You may gain new appreciation for the old saying, “practice makes perfect,” while watching the Reduced Shakespeare Company’s performance of William Shakespeare’s Long Lost First Play (abridged), co-written and directed by Reed Martin and Austin Tichenor, and performed by the same, along with Teddy Spencer. Even Shakespeare, as this (fictional) play presents him, evidently had a lot to learn from writing that very first work—a monstrous mash-up of just about every other Shakespearian production imaginable. But surely our three actors who took on the herculean act of performing the thing could not have done so without an extra measure of practice themselves. Even their severely abridged version still left them with at least 10 characters to portray—each.
…this is gateway Shakespeare that may lead to a lifelong addiction.
The discovery of a long-lost play would be the Shakespeare enthusiast’s dream. This play not only humors that dream, but infuses it with humor. Think Shakespearian Into the Woods, only with more contemporary commentary, more hilarity, and (thankfully) a lot less singing. Many of your favorite characters are there—Hamlet, Juliet, Malvolio, Macbeth’s three witches—and they’re interacting with each other in the same tumbled together world. Loosely centered on a brewing magical feud between two of Shakespeare’s most arcane, mystical creatures, Puck from A Midsummer Night’s Dream, and Ariel from The Tempest, this play pulls some of Shakespeare’s most intriguing characters together as you’ve never seen, and places them center stage.
Martin, Tichenor and Spencer are a beguiling, hysterical trio who, unlike traditional Shakespearian actors, don’t take themselves too seriously. Mocking the early tradition of male-only actors, they take on characters of both sexes with boisterous enthusiasm, to the delight of the audience. While all were extremely animated, Spencer probably showed the most alacrity of the three. This cast gave new meaning to the word versatility, constantly swapping into and out of costumes that seemed surprisingly elaborate given the few seconds taken to don them, but never missing a beat. They also appeared seemed quite comfortable veering off script at times, purposefully breaking character, or cracking new jokes about recent events, the venue, or that night’s audience. Patrons in the front row should be especially vigilant—they may find themselves the butt of one.
The acting, costumes and props dominate this performance, leaving an almost entirely empty set, evidenced by the fact that there is no set-designer listed in the playbill, having been appropriately replaced by a costume designer, a wardrobe head, a three-person props team and a puppet and mask manager. *See the full crew list below. The single piece of set visible to the audience is a decorated partition in the center-rear of the stage, behind which our three performers frequently took refuge to swap costumes, props and masks between characters. Props and masks were appropriately applied, amusingly wielded, and always delivered on time—a tricky business with this production. I especially enjoyed the two-actor version of the three witches.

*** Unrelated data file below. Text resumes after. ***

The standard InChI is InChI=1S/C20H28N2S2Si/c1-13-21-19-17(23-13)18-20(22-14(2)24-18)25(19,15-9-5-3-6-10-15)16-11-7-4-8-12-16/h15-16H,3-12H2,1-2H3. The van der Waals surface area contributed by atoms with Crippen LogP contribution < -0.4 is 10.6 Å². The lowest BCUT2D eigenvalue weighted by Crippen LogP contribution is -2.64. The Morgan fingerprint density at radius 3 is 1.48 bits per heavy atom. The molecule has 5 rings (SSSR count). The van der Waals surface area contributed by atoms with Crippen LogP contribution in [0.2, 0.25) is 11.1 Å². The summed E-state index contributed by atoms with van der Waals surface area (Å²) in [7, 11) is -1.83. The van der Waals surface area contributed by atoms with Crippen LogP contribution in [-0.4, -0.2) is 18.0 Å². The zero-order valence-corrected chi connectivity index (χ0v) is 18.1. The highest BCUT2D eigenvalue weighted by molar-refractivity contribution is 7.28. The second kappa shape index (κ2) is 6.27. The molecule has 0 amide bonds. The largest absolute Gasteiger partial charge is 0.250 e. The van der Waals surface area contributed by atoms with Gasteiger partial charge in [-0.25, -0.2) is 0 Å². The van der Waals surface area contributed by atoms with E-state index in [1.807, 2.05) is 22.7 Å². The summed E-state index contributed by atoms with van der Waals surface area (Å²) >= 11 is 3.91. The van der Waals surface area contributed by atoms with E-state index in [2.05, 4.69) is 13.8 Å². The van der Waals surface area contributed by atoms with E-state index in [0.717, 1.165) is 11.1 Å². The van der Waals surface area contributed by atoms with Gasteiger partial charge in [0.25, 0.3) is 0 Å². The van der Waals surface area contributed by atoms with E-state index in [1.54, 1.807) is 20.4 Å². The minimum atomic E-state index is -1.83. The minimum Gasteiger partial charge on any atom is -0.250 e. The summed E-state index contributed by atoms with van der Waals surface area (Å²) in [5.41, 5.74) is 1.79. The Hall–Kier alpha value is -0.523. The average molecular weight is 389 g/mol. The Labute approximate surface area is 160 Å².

Like the set, sound and lighting were also lightly used, careful to accentuate and not overpower the acting, and gave just enough of a flavor of familiar Shakespearian scenes and characters as to make them recognizable. Even so, the show’s rapid fire pace demanded a nimble crew.
Martin and Tichenor obviously worked hard to cram as much content from Shakespeare’s 39 (give or take) plays into this script as possible. And while this may charm its target audience of Shakespeare aficionados to no end, it risks coming off as overbearing and esoteric to those, like me, who are not as familiar. Still, a lighter-than-normal dose of 16th century English and a generous mix of contemporary and local allusions take the edge off, making this production a sweeter deal for more diverse audiences. At worst, this is Shakespeare that even your disinterested teenager will be hard pressed to sleep through. At best, this is gateway Shakespeare that may lead to a lifelong addiction.
Running Time: Approximately one hour and 45 minutes with intermission.
*Brittany Diliberto, Lighting Design
Brandon Roe, Sound Design
Skipper Skeoch, Costume Design
Elaine Randolph, Production Stage Manager
Shakespeare’s Long Lost First Play (abridged) runs through May 8, 2016 at the Folger Shakespeare Theatre, 201 East Capitol Street, SE Washington, DC 20003. For tickets, call the box office at (202) 544-7077, or click here.